The playroom is a teacher
Your play space can ask questions.
Imagine a room where all the furniture is soft, like at soft play. Now put your child’s toys in that room. How would it affect her play?
Now put those same toys in the garden. And now on a sandy beach.
The furniture you use and the toys you offer have a direct effect on what learning takes place.
Now imagine a room with organised storage.
A basket for each type of toy, with labelled drawers, an alphabet chart and number frieze on the wall.
Your child can find the toys she wants. She learns that everything has its place. Even before she can read she associates the name label on the drawer with its contents.
I know that that box contains my wooden railway because the label starts with a ’t’ for train.
What games would she invent if you left a box of dice for her to play with or a selection of sand timers? How would her play change if you made craft materials freely available?
The people your child encounters will also have an effect on her play. Is she alone? Does she share the space? Do people visit or pass through? Is it peaceful or distracting?
Tidying up, putting things back in the right place, is an important skill. It’s part of sorting, of early maths. Where does this wooden animal belong? In the box with the farm? In a box just for animals? Or with the wooden railway? There are no wrong answers. The learning happens simply by making a choice. You need a reason and that means you must think about the toy’s properties and uses.
The environment is the third teacher
The preschools of Reggio Emilia, Italy, are famous for their child-centred ideas with regard to early learning. Central to their philosophy is an emphasis on the importance of the environment. You, the parent, are your child's first teacher. Her teacher is the second. And the environment is the third.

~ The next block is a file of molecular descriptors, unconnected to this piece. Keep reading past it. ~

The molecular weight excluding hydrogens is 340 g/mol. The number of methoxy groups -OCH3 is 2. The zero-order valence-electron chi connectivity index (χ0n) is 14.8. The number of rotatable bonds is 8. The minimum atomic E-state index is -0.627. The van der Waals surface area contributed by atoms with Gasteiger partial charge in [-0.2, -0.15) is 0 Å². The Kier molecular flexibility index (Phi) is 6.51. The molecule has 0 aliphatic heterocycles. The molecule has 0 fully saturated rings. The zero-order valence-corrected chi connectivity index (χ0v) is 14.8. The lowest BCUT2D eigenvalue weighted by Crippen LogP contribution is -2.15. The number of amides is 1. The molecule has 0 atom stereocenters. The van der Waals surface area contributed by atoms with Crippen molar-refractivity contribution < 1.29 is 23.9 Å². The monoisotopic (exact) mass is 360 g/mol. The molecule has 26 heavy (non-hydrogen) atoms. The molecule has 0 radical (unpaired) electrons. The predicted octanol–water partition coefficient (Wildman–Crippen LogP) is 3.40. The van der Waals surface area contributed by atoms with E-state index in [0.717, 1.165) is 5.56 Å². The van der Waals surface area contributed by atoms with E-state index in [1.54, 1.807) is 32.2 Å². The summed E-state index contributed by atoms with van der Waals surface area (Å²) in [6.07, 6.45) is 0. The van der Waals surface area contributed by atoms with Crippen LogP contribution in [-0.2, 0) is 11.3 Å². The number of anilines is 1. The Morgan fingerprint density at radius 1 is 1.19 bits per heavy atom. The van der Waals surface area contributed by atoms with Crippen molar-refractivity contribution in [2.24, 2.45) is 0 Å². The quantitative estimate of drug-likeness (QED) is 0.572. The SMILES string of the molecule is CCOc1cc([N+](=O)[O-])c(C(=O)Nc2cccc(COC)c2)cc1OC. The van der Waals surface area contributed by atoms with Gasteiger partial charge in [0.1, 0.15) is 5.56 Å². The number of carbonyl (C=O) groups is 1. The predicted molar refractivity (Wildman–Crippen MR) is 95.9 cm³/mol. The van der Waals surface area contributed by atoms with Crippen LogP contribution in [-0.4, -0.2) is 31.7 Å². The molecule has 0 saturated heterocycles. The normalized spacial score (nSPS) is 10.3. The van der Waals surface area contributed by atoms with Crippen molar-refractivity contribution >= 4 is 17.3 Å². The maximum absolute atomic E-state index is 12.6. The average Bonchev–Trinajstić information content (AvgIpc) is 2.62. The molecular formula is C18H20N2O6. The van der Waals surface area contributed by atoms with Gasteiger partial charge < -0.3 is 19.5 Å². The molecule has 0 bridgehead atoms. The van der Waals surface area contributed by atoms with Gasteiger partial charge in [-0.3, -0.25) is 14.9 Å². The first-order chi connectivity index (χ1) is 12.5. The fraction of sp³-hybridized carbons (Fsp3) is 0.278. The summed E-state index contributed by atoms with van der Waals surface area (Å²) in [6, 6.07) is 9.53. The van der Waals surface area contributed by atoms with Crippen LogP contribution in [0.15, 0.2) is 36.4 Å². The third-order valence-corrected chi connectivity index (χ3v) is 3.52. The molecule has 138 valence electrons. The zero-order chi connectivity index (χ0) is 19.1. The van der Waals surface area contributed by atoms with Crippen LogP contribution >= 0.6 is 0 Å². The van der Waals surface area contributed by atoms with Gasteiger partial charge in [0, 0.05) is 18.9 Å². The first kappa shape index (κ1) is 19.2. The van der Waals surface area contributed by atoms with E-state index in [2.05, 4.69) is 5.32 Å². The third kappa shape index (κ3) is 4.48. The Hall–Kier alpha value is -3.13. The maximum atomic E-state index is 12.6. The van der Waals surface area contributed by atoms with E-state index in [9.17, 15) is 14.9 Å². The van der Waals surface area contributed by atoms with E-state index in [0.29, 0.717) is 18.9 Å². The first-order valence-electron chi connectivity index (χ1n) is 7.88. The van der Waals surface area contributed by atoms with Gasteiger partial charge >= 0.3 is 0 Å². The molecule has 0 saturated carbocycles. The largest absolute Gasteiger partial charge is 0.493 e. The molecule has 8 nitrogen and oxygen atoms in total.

An alphabet chart on the walls is an easy - and obvious - way for the room to 'teach'. But making it possible for your child to sort and tidy materials is also a learning experience.
What could she achieve if you made more resources accessible? Could she lay the table? Or polish her shoes? How would she put a portable step to use? To wash her hands? To hang up her coat?
Put yourself in your child's shoes.
How can the room help her to learn?
The types of toys you offer also matter
If you only ever offer closed-ended materials such as puzzles, or electronic toys that entertain rather than challenge, how will your child learn to problem- solve? Difficult tasks promote creativity and perseverance. Your playroom should be full of these. What change could you make to your play space today to encourage a new type of play?
Some toys are better than others. They invite investigation and discovery and draw us into storytelling and creativity. They are open-ended. They fill your place space with possibility. Read more about open-ended play on the blog.